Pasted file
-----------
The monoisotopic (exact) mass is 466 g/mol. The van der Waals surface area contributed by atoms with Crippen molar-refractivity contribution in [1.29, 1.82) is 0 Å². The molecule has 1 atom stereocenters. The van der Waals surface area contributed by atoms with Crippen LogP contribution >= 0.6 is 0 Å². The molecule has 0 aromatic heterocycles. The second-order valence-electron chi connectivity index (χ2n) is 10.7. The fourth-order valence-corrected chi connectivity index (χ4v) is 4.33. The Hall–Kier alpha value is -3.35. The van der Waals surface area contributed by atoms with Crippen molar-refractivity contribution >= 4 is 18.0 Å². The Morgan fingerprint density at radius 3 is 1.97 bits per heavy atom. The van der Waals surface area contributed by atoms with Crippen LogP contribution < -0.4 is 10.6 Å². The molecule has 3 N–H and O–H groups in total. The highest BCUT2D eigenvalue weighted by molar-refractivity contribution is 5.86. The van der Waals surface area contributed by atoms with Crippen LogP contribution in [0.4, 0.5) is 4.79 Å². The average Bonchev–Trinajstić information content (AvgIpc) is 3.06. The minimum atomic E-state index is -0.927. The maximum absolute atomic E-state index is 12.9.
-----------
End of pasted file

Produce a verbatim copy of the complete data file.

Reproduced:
The monoisotopic (exact) mass is 466 g/mol. The van der Waals surface area contributed by atoms with Crippen molar-refractivity contribution in [1.29, 1.82) is 0 Å². The molecule has 1 atom stereocenters. The van der Waals surface area contributed by atoms with Crippen LogP contribution >= 0.6 is 0 Å². The molecule has 0 aromatic heterocycles. The second-order valence-electron chi connectivity index (χ2n) is 10.7. The fourth-order valence-corrected chi connectivity index (χ4v) is 4.33. The Hall–Kier alpha value is -3.35. The van der Waals surface area contributed by atoms with Crippen molar-refractivity contribution >= 4 is 18.0 Å². The Morgan fingerprint density at radius 3 is 1.97 bits per heavy atom. The van der Waals surface area contributed by atoms with Crippen LogP contribution < -0.4 is 10.6 Å². The molecule has 3 N–H and O–H groups in total. The highest BCUT2D eigenvalue weighted by molar-refractivity contribution is 5.86. The van der Waals surface area contributed by atoms with Crippen LogP contribution in [0.4, 0.5) is 4.79 Å². The average Bonchev–Trinajstić information content (AvgIpc) is 3.06. The minimum atomic E-state index is -0.927. The maximum absolute atomic E-state index is 12.9.